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An (unweighted) $k$-spanner of a graph $G$ is a subset of edges $S$ such that the distance between any two vertices of $G$ when using only edges in $S$ is at most $k$ times the distance in graph $G$. The goal is to find a small set $S$ that satisfies this constraint.

Recently, I've looked at some algorithms for this problem such as A simple and linear time randomized algorithm for computing sparse spanners in weighted graphs. Interestingly, all of them seem to compute a $(2k-1)$-spanner that have at most $O(k n^{1+1/k})$ edges, for integers $k\ge 1$.

This made me wonder about the following:

Is it impossible to construct a $k$-spanner for even $k$, e.g., $k=2,4$, in general graphs?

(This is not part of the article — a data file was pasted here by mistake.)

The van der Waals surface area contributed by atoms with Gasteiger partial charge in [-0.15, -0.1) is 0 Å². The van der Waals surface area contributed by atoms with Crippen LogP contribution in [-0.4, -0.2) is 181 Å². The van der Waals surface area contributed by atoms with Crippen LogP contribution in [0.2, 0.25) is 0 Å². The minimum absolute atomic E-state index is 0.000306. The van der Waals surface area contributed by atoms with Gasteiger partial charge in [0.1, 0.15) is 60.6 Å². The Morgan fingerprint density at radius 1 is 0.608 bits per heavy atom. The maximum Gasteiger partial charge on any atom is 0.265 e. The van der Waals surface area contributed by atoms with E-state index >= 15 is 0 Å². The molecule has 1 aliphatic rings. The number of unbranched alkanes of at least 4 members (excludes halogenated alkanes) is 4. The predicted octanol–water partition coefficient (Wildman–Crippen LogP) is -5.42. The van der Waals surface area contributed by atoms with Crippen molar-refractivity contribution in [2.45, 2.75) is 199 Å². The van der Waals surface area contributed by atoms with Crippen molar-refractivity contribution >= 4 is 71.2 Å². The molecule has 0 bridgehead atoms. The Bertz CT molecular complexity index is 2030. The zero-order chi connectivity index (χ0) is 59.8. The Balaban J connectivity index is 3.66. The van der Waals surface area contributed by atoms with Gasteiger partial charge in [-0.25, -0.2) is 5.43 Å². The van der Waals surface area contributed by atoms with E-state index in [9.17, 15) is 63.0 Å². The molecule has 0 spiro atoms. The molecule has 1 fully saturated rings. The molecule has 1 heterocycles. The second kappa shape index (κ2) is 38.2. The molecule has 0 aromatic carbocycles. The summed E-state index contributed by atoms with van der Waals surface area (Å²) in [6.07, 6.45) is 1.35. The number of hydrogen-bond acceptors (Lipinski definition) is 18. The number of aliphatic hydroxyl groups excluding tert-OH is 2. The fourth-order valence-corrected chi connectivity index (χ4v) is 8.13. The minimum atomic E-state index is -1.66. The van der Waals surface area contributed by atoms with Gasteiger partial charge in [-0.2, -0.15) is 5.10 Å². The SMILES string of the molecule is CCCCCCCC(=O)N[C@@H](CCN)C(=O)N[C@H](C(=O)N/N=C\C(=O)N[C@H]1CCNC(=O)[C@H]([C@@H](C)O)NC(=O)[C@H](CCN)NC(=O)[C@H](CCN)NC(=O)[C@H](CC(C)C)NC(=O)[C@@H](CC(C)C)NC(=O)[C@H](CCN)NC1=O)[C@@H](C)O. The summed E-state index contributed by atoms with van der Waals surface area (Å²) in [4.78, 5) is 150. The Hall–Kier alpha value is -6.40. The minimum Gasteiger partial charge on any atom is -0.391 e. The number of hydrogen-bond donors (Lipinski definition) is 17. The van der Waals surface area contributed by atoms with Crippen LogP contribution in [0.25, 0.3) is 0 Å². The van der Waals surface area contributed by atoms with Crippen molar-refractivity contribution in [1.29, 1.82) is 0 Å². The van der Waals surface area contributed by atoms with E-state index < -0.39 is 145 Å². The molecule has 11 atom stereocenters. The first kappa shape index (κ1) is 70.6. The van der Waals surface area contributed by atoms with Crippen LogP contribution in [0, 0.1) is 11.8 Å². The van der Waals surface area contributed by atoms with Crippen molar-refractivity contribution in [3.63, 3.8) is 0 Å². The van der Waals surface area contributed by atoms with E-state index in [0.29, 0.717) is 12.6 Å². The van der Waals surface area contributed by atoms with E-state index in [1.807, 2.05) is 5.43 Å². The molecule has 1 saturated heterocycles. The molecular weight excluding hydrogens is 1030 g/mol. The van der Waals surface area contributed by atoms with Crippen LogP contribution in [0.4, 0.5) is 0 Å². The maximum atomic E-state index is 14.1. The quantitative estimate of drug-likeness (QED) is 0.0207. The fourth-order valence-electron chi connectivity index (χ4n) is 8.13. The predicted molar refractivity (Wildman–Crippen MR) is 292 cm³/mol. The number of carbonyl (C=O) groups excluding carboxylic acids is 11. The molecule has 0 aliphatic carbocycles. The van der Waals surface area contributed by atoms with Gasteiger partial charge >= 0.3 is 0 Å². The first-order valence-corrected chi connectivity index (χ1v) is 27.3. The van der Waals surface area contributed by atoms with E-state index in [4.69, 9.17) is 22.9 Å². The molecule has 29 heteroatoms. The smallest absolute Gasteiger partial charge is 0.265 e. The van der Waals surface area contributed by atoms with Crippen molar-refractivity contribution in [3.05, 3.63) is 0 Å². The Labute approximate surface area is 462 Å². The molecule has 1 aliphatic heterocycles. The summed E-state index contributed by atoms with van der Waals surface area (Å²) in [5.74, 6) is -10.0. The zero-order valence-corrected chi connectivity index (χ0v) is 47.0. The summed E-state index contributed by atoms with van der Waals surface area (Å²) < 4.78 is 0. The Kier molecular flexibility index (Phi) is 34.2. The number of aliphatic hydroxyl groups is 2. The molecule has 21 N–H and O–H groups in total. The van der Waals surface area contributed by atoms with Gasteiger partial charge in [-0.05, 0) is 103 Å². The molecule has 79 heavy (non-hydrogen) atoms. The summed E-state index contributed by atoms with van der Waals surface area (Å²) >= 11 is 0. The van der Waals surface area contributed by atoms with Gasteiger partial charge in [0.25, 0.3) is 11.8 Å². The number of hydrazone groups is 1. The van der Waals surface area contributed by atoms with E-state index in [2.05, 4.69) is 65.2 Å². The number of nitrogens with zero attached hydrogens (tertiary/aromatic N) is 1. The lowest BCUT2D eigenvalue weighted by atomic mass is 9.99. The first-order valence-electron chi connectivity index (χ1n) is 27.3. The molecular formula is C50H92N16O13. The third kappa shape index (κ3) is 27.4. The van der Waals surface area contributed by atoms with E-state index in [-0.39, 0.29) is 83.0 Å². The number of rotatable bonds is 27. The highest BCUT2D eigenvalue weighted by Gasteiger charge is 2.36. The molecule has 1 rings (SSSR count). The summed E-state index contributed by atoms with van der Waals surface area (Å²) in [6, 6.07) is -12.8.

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Strictly speaking it is possible to construct $2k$ spanners but, under some assumptions (see below), their size will never be asymptotically better than the size of the best $2k-1$ spanner.

Indeed, assuming Erdős Girth Conjecture, there are graphs $G=(V,E)$ with girth (length of the shortest cycle) $2k+2$ and $\Omega(n^{1+\frac{1}{k}})$ edges.

A $2k$ spanner $S$ of $G$ cannot exclude any edge $(u,v) \in E$. Indeed, if $(u,v) \in E \setminus S$, either $u$ and $v$ are disconnected in $(V, S)$, or their distance in $(V, S)$ is at least $2k+1$. This is a contradiction.

This means that any $2k$ spanner of $G$ must have at least $\Omega(n^{1+\frac{1}{k}})$ edges. However, $O(n^{1+\frac{1}{k}})$ edges are already enough to guarantee the existence of $2k-1$ spanners in any graph, as you point out.

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